In the fall of 2011, I was touring around the country with 1968 Olympian, anti-racist campaigner and protest icon Dr. John Carlos. For the uninitiated, he was the guy on the medal stand along with Tommie Smith, with his jacket open and arm bent, ready to take on the hatred of the world for the greater principle of human rights. Whenever we visited a big-time sports university, we made sure the athletics department was aware of it, just in case they wanted Dr. Carlos to speak to the student-athletes. Some of the smaller programs graciously said yes. The overwhelming majority either did not return our calls or replied with a curt no. After all these years, Dr. Carlos is still radioactive in the eyes of the risk-averse caretakers of college football and basketball. It makes sense, given their dependence not only on unpaid black labor but on the passive compliance of that labor. If your star players choose to raise their fist instead of play in the Tostitos Fiesta Bowl or take the floor for March Madness, the entire multibillion-dollar economic setup of college athletics would implode. There may not be laborers more exploited or in possession of more labor-power, than the disproportionately black revenue-producing college athletes and that makes the entire setup a racial and economic tinderbox.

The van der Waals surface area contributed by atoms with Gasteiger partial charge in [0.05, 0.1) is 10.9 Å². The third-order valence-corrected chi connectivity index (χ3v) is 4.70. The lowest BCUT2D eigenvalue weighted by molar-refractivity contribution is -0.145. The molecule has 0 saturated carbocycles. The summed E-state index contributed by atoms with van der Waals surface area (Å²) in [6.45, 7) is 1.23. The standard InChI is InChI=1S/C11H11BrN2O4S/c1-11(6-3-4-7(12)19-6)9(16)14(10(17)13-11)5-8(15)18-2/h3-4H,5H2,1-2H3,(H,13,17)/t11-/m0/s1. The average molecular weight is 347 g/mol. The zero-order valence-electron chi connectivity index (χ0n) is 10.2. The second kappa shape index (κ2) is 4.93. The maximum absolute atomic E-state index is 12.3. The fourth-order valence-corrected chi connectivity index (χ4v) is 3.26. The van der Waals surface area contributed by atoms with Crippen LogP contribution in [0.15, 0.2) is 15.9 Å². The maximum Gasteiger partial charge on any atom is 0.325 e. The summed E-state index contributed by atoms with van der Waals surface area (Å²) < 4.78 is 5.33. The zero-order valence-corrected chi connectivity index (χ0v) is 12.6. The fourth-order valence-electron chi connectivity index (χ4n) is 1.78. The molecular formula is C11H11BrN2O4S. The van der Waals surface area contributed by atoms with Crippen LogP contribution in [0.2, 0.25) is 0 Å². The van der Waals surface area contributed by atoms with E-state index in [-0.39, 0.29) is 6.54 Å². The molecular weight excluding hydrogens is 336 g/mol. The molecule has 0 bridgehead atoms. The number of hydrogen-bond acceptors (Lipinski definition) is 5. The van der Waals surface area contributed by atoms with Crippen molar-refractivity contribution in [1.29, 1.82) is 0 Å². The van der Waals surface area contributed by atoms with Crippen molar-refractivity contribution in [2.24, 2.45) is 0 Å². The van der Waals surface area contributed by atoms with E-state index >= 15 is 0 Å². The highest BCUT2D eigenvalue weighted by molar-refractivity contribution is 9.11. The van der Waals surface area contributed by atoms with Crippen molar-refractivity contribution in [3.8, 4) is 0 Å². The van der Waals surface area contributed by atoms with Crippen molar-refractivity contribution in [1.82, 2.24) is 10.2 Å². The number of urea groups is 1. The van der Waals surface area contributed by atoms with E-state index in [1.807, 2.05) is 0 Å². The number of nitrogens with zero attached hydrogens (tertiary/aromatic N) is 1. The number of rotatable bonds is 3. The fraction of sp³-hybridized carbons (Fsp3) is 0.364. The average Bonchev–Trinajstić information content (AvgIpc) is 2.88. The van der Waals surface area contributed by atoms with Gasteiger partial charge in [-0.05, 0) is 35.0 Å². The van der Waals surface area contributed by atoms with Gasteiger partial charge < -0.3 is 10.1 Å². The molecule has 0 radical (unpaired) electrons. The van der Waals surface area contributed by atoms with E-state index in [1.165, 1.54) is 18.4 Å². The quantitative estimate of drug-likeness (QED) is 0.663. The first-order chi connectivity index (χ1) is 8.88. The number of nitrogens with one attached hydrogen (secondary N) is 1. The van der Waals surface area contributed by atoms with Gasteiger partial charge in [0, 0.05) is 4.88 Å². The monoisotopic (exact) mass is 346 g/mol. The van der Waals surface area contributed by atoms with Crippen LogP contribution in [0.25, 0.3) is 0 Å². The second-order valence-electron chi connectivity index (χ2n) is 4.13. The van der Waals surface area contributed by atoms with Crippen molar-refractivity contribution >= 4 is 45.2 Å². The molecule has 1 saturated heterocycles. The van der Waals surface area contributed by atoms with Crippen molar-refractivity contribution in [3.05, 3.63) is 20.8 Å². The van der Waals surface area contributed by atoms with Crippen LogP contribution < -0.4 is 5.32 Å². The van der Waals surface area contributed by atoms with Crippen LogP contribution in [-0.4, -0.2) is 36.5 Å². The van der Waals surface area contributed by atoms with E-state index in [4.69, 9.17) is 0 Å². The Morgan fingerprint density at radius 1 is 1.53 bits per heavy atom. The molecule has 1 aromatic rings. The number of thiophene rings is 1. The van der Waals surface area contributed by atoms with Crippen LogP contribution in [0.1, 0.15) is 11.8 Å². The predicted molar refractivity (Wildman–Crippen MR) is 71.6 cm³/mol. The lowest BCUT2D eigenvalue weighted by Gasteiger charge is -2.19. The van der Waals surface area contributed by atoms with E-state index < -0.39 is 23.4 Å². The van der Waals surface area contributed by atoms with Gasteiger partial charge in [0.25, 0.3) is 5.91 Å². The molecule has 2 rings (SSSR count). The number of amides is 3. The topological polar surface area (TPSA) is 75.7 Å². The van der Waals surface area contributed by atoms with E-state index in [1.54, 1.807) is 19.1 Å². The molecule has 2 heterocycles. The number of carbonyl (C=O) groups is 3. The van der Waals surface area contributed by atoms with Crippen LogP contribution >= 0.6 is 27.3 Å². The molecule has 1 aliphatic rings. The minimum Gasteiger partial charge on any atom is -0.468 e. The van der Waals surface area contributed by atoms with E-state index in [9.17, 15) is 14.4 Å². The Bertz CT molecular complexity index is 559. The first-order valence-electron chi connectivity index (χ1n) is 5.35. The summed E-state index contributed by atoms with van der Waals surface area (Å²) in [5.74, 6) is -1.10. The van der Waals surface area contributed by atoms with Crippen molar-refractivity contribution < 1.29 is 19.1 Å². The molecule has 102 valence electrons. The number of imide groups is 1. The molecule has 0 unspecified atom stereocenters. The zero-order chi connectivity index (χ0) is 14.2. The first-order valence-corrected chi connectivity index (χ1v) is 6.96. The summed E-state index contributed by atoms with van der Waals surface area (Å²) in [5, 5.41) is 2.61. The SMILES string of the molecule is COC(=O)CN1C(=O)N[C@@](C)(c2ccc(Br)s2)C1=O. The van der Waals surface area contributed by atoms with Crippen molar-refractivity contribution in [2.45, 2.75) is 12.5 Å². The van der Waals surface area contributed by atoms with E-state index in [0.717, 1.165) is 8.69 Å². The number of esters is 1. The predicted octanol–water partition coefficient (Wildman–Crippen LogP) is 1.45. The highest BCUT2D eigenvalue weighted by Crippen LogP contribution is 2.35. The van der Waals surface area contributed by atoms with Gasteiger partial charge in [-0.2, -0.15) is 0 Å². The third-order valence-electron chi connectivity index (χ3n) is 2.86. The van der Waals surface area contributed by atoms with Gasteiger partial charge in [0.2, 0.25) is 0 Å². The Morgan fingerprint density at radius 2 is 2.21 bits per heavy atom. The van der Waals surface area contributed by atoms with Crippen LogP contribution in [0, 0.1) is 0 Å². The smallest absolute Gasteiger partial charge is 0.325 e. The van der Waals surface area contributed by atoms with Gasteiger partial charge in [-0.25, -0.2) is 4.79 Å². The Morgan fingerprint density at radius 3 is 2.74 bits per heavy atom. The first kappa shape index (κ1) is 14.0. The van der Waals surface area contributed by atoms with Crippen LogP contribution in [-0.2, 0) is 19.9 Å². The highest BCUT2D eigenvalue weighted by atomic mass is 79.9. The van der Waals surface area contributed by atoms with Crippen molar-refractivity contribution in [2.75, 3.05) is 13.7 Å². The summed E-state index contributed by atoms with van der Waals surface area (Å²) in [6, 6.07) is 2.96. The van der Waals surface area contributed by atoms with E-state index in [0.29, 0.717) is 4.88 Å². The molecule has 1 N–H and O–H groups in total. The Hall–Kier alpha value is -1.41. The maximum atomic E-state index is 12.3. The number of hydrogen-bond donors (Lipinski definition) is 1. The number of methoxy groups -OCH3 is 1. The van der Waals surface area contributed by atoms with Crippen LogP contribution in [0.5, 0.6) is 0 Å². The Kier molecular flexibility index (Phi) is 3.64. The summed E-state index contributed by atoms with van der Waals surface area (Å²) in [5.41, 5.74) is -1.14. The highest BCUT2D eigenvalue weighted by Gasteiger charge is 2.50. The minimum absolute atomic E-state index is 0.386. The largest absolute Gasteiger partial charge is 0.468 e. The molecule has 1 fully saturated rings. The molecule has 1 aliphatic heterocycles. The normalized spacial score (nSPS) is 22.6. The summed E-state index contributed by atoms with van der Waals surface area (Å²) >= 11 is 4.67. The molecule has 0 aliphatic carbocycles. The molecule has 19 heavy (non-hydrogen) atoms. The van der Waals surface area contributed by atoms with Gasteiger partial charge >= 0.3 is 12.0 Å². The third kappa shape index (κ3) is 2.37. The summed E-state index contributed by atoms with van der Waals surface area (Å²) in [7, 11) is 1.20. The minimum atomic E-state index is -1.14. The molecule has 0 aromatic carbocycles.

We realized that it would take actual courage for a big-time NCAA football or basketball coach to ask John Carlos to address their locker room. Of all the places we visited together, only one asked him to speak to their team and that was Chip Kelly at Oregon. I called Dr. Carlos last night to see what he remembered about the experience, and he recalled how Kelly introduced him to the Ducks as a person of principle and resolve and said that any successful team needs to share those kinds of principles if they want to rise above being ordinary. He remembered that Kelly was passionate in having his players know the history of 1968, and the sacrifices made by Dr. Carlos and his generation of black athletes.